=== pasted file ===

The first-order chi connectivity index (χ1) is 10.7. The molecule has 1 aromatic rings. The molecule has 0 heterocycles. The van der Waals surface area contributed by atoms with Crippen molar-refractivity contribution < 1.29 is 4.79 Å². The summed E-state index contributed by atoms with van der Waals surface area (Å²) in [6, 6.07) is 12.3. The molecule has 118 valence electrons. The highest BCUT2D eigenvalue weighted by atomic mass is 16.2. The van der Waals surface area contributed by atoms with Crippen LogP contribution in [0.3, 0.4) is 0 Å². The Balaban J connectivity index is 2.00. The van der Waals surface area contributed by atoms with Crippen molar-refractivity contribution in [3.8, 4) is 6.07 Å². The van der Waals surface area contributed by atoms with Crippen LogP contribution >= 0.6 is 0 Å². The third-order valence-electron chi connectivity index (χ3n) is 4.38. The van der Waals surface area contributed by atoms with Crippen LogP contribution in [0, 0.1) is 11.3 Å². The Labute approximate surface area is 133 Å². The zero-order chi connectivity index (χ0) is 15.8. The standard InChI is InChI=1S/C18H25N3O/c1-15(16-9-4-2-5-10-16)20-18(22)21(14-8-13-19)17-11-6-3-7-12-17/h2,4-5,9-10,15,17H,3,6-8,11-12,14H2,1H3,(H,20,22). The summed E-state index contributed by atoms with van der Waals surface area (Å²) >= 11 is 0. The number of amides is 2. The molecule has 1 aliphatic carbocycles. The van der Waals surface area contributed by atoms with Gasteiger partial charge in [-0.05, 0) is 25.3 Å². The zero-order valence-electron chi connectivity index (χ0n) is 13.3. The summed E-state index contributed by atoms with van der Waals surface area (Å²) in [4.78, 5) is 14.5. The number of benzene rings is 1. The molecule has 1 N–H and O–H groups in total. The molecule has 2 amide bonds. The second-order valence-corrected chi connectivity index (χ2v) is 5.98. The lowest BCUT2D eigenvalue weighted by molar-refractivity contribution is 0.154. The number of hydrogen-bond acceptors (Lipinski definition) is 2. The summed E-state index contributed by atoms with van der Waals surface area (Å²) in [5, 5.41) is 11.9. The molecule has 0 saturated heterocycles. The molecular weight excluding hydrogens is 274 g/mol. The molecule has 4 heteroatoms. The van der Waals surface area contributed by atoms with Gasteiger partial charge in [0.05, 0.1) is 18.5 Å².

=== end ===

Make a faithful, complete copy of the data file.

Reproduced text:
The first-order chi connectivity index (χ1) is 10.7. The molecule has 1 aromatic rings. The molecule has 0 heterocycles. The van der Waals surface area contributed by atoms with Crippen molar-refractivity contribution < 1.29 is 4.79 Å². The summed E-state index contributed by atoms with van der Waals surface area (Å²) in [6, 6.07) is 12.3. The molecule has 118 valence electrons. The highest BCUT2D eigenvalue weighted by atomic mass is 16.2. The van der Waals surface area contributed by atoms with Crippen LogP contribution in [0.3, 0.4) is 0 Å². The Balaban J connectivity index is 2.00. The van der Waals surface area contributed by atoms with Crippen molar-refractivity contribution in [3.8, 4) is 6.07 Å². The van der Waals surface area contributed by atoms with Crippen LogP contribution >= 0.6 is 0 Å². The third-order valence-electron chi connectivity index (χ3n) is 4.38. The van der Waals surface area contributed by atoms with Crippen LogP contribution in [0, 0.1) is 11.3 Å². The Labute approximate surface area is 133 Å². The zero-order chi connectivity index (χ0) is 15.8. The standard InChI is InChI=1S/C18H25N3O/c1-15(16-9-4-2-5-10-16)20-18(22)21(14-8-13-19)17-11-6-3-7-12-17/h2,4-5,9-10,15,17H,3,6-8,11-12,14H2,1H3,(H,20,22). The summed E-state index contributed by atoms with van der Waals surface area (Å²) >= 11 is 0. The number of amides is 2. The molecule has 1 aliphatic carbocycles. The van der Waals surface area contributed by atoms with Gasteiger partial charge in [-0.05, 0) is 25.3 Å². The zero-order valence-electron chi connectivity index (χ0n) is 13.3. The summed E-state index contributed by atoms with van der Waals surface area (Å²) in [4.78, 5) is 14.5. The number of benzene rings is 1. The molecule has 1 N–H and O–H groups in total. The molecule has 2 amide bonds. The second-order valence-corrected chi connectivity index (χ2v) is 5.98. The lowest BCUT2D eigenvalue weighted by molar-refractivity contribution is 0.154. The number of hydrogen-bond acceptors (Lipinski definition) is 2. The summed E-state index contributed by atoms with van der Waals surface area (Å²) in [5, 5.41) is 11.9. The molecule has 0 saturated heterocycles. The molecular weight excluding hydrogens is 274 g/mol. The molecule has 4 heteroatoms. The van der Waals surface area contributed by atoms with Gasteiger partial charge in [0.05, 0.1) is 18.5 Å².